Below are some quick responses to some of the most common questions we see about GTM Strategies:
1. Who is responsible for GTM strategy?
The person responsible for creating a go-to-market strategy will vary from company to company, but it’s typically someone who has experience in marketing or sales. In some companies, like startups, the founder usually takes responsibility for this task and then passes it off once the business becomes larger and more profitable.
In larger corporations with dedicated marketing departments, often there are specialists who focus on developing these strategies; however, even here it’s still important that everyone understands how their work fits into the bigger picture of generating revenue and growing market share.
2. What is the difference between product-based and customer-based go-to-market strategy?
A product-based go-to-market strategy is the most common and easiest way for a company to get started. It’s based on the idea of creating a core product and then selling it to a large audience. A customer-based go-to-market strategy is more complicated and requires more planning.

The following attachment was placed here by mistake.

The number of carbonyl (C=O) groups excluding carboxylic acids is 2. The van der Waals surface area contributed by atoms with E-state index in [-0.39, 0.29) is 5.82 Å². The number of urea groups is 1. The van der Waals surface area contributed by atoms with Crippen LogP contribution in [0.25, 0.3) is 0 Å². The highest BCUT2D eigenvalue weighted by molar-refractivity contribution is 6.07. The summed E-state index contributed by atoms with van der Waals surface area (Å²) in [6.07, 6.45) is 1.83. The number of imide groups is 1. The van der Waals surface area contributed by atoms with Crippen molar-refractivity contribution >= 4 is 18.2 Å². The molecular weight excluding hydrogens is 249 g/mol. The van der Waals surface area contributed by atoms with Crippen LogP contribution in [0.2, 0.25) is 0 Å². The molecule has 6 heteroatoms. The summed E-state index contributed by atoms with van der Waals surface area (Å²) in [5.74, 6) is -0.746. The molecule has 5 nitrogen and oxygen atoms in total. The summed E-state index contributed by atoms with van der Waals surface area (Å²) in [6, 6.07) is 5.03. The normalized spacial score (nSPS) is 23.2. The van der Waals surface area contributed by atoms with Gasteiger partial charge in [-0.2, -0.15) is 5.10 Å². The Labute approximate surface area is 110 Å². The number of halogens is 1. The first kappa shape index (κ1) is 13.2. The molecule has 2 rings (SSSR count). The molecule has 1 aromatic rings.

A customer-based go-to-market strategy is based on the idea that you should identify your best customers, study their needs and wants, then tailor your products to those needs and wants.
If you’re just starting out, you probably don’t have enough data or experience yet to develop a truly customer-focused approach. However, even if you’re a veteran at this point, it’s still useful to think about how your customers use your product or service and what they need from it.
3. What is the difference between a go-to-market strategy and a marketing strategy?
The go-to-market strategy is the plan for how you will bring your product or service to market and get it sold. It encompasses all aspects of the marketing mix–product, price, promotion, place, and people.
A marketing strategy is an overall plan for how you will communicate with your customers and prospects. It may include aspects of your go-to-market strategy, but it also includes many other aspects of your business that are not part of an overall go-to-market plan.
Next steps: Create a GTM strategy for your next big thing
Before launching a new product or service, it is critical to have a go-to-market strategy in place.
By following the steps and examples in this guide (and using the provided template), you’ll be well on your way to creating a profitable venture that solves customer problems and gets ahead of the competition as quickly as possible.
6 Key Target Market Examples (+How to Find & Reach Yours)
49 Motivational & Inspirational Quotes for Small Business Owners
13 Free Holiday Marketing Resources Any Business Can Use
25 Low-Cost, High-Value Customer Appreciation Ideas that Pack a Punch (of Gratitude!)
9 Revenue-Boosting Client Retention Strategies for Agencies